A wrapup of the world of politics:
In Wisconsin, voters in six state Senate districts are going to the polls today to decide whether to recall their Republican legislators, each of whom took active roles in passing controversial anti-labor legislation early this year.
If three or more of the seats turn Democratic, the GOP would lose control of the state Senate, Republican Gov. Scott Walker would be rebuked and could face possible recall himself, and Democrats around the country would see the populist-themed campaigns as a template for the 2012 elections.
If not, not.
Polls close at 8 p.m. Central, 9 Eastern, but the races are expected to be tight so we might not know the outcome until early morning.
In Iowa, Republicans are gearing up for the Ames Straw Poll on Saturday, an early test of strength in the race for the GOP presidential nomination. One person not on the ballot is Texas Gov. Rick Perry, who this week has made it as clear as he can — short of a formal declaration — that he intends to run.
According to Politico, “the Texas governor will remove any doubt about his White House intentions during his appearance at a RedState conference in Charleston” Saturday.
According to Gallup, “Perry will start in a strong position relative to other candidates if he decides to enter the presidential race soon. Perry’s Positive Intensity Score is the highest of any Republican tested, and significantly higher than that of presumptive GOP front-runner Mitt Romney.”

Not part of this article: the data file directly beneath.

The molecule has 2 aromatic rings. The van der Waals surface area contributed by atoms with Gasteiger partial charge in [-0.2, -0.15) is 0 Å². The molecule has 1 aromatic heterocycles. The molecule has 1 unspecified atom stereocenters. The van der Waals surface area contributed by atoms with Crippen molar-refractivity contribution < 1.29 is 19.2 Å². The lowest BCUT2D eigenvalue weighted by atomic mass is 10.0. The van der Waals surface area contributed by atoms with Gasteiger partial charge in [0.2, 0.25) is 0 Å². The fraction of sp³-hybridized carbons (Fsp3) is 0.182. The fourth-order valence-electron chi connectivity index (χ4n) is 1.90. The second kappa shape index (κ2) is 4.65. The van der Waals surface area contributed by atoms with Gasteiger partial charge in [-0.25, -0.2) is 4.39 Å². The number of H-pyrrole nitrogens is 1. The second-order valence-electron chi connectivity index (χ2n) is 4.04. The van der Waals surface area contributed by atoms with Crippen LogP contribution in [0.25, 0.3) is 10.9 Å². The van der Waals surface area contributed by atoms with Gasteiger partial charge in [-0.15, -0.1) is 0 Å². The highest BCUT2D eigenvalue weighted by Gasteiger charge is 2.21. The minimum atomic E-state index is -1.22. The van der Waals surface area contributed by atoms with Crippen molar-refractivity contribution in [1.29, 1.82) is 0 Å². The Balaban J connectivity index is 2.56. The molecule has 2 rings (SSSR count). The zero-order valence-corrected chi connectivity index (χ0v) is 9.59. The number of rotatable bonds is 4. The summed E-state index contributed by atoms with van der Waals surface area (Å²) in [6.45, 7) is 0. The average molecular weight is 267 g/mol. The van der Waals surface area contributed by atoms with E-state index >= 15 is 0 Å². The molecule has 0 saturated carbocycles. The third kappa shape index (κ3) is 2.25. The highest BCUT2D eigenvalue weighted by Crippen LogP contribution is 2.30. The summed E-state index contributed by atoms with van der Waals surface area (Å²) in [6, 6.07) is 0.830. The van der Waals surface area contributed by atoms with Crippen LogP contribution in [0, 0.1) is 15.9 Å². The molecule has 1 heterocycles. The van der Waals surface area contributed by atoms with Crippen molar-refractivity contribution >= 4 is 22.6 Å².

Gallup derives its “Positive Intensity Score” by subtracting a candidate’s strongly unfavorable sentiment from strongly favorable.
And finally, in the first poll of its type I’ve seen in the aftermath of the debt ceiling debacle, CNN asked 1,080 Americans how they’re feeling these days about Republicans, Democrats and the Tea Party.
A month ago, the GOP’s numbers in the same poll were 41 percent approval, 55 percent disapproval. For Democrats, they were 45 percent approval, 49 percent disapproval.
And of course, as a variety of polls have reported, the reputation of Congress in general is in the pits. CNN reports that just 41 percent of Americans believe their own congressman deserves re-election, “the first time ever in CNN polling that that figure has dropped below 50 percent.”
“We could very well see a situation where voters just start throwing incumbents out of windows, with those in competitive seats situated closer to the open windows. Only in the 1992 election, just after the twin House Bank and House Post Office scandals, have we seen an election with more than 10 House incumbents of each party losing reelection to the opposite party, and that was after an unusually large number of retirements and primary-election defeats. Worth noting is that was a post-redistricting election, just as 2012 is. But this one could be much worse than 1992, this is far more consequential than personal financial peccadilloes.”
– Jay Bookman